Here’s something I think about every day: When it comes to my health, I’m really pretty lucky. I almost never get sick. I’ve never broken a bone. For years I was convinced that as a little girl, I’d dislocated my shoulder playing Ring Around the Rosie, but that one didn’t make it through fact checking (my mom). Turns out I just did the fall-down part too early and my shoulder got yanked. It hurt, and we went to the hospital, but I was fine.* Fine.
I know how rare this is. I work at a major health magazine, Prevention, where we think about the diseases that affect our readers—and Americans in general—every single day. I co-run this healthy-living and beauty blog in my spare time. And I’ve seen so much illness in my own family that I don’t know where to begin, nor do I want to. Point is, I’m blessed and I’m grateful.
That’s why it’s sort of lame that I become a big fat whiny baby every time I feel a slight burn behind my eyes or a tickle in my throat. No one especially likes getting sick the same way no one especially likes raw eggplant, or condoms, or conference calls. But I know plenty of people who tolerate the common cold better than I do. Me, I panic, then I pull out all the stops. I’d invent my own snake oil and buy it from myself at a premium if I thought it would work.
I don’t have to, though, because I’ve come to rely on a few strategies that I’m convinced make a difference. Being proactive about health and focusing on prevention whenever possible is my MO. But am I actually onto something or is this just another episode of Siobhan Plays Placebo and Hopes For the Best?
I decided to, like my mom, do a little fact checking. Here, the 6 tricks I use to fight off colds—plus, a little research to confirm how on (or off) the mark these natural tricks are. Here’s what I found.
1. Ginger everything Health nuts love to put the stuff in their tea and smoothies when they’re getting sick so I was shocked to find that science doesn’t appear to support it. There’s some decent data that says it’s helpful for nausea, morning sickness, upset stomach etc. There’s also great new research about its possible ability to blast cancerous cells. But it’s not, from what I can tell, the everyday “immune booster” we like to think it is. That being said, I go crazy on the stuff whenever I feel a little something coming on. The other night, I made carrot-ginger soup and ate it at every meal for three days. Today, I asked the juice lady to put extra ginger in my smoothie. Before bed tonight, I’ll probably grate some into a mug of piping-hot water. I don’t know if it works, but I think it does. Tasty, too.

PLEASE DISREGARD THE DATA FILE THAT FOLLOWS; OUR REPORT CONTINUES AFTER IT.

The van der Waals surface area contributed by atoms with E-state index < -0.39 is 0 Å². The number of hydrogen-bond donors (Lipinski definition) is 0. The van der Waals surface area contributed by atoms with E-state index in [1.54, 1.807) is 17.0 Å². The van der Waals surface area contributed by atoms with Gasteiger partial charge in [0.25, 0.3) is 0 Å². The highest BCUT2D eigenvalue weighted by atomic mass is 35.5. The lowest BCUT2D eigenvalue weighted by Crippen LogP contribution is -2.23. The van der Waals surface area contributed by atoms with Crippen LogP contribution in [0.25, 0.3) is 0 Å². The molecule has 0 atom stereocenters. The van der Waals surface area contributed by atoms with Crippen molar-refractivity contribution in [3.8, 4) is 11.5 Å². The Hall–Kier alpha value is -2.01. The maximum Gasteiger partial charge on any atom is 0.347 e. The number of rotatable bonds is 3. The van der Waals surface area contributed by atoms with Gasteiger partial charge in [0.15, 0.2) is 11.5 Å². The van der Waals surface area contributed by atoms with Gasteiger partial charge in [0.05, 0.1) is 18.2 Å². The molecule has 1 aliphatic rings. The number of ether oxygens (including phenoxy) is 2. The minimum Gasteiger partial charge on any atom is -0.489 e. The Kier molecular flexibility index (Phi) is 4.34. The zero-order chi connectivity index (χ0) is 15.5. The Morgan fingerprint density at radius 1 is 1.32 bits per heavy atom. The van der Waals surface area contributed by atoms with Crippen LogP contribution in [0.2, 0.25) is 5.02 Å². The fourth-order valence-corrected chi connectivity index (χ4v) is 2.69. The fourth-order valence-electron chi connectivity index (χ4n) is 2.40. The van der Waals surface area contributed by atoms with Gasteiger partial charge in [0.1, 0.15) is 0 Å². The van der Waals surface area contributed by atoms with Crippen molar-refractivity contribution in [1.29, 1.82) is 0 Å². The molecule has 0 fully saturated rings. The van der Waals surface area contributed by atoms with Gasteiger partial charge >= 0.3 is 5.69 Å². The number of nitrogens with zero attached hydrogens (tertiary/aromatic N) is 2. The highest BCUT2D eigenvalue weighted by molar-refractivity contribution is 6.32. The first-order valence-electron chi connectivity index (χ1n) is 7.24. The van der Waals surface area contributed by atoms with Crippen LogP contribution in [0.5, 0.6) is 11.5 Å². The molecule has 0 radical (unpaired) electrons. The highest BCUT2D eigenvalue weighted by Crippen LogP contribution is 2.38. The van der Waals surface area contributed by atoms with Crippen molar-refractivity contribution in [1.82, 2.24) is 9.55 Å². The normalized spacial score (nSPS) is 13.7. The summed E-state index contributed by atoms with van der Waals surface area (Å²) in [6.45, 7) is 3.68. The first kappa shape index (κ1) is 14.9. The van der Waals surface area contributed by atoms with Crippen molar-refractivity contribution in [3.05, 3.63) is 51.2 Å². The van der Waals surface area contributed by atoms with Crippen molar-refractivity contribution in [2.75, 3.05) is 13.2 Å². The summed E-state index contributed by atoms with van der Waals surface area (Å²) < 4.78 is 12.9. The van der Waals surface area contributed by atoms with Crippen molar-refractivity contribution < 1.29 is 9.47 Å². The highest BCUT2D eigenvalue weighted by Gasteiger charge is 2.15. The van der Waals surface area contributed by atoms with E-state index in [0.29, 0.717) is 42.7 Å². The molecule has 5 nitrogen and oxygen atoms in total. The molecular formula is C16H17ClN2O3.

2. Hope Gillerman’s Travel Remedy I love Hope’s essential oil blends. I keep a few handy, and as soon as the season started changing here in New York, I was super drawn to her Travel Remedy. I’d heard it could help with seasonal shifts, but I thought that was mostly in promoting wakefulness when it’s dark out and deeper sleep at night. I’ve used it for jet lag in the past (it works), but a few weeks ago, I started massaging some of this oil to my chest and shoulders before I shower in the morning. It smells unreal, and it’s a lovely way to start the day, but I wanted to know if I was onto something or just flying by the seat of my pants for no reason. Here’s what Hope said:
“You are not just placebo-ing. You are using a perfect oil to support the immune system and ward off cold and flu this time of year!”
Oh reeeeeally. Here’s what else she said: “Litsea, the lemony oil you smell, is an important oil when you get sick during seasonal change or when weather becomes damp and cold. Plus this blend is antibacterial, anti-fungal and anti-viral for super immune support.” Well I’ll be damned. I’m 1 for 2.
3. Sleep Right. So when I feel like I’m getting sick, I tend to cancel plans a lot, drink less wine, and sleep more. I believe this works, and science supports me on that. You know this already, and I do too.
4. Massage, yoga, sex I lump these together because they have proven immune-boosting benefits, can help balance your hormones, and feel really, really good. As long as you have enough energy to make it to class or the spa, or have a buddy around who isn’t a germophobe, I say it’s worth a shot. No hard science on cold-prevention, though.
5. Honey You probably know that honey is antibacterial, antifungal and antiviral. So at the very first sign of any throat discomfort, I recommend sucking on a spoonful of raw honey (with the propolis and enzymes, naturally). The science here is equivocal, but it’s been a folk remedy for millennia, and I think history might beat peer-reviewed double blinds in this case. And if you’re already sick, a cool new study showed it to be an effective cough suppressant, too.
6. Turning your head when other people cough or sneeze. I dug up an interesting bit of research that supports my very strong urge to move to another car on the train when some guy sneezes not into his shirt sleeve. We’re coded to react this way in order to protect ourselves from catching whatever contagious sick people have. Another bit I heard recently—from an expert, though I don’t have the supporting research—is that turning away your face when someone coughs or sneezes can mean the difference between feeling fine and wasting a weekend in cold-and-flu hell. That’s because your eyes, nose and mouth are how most bad airborne germs make their way into your body. Shield these three entry points and you have a better chance of staying healthy.
So I’m 4 for 6. Your turn! What do you swear by to fight off colds—or cure them once they’ve started? Everyone does something. DIY? OTC? Herbs? Magical spells? We want to know what YOU do.
* Yes, I knocked wood like 10 times while writing this paragraph.
Crop of one of my favorite Richard Prince paintings, Nurse In Love, via his site
Source: First Person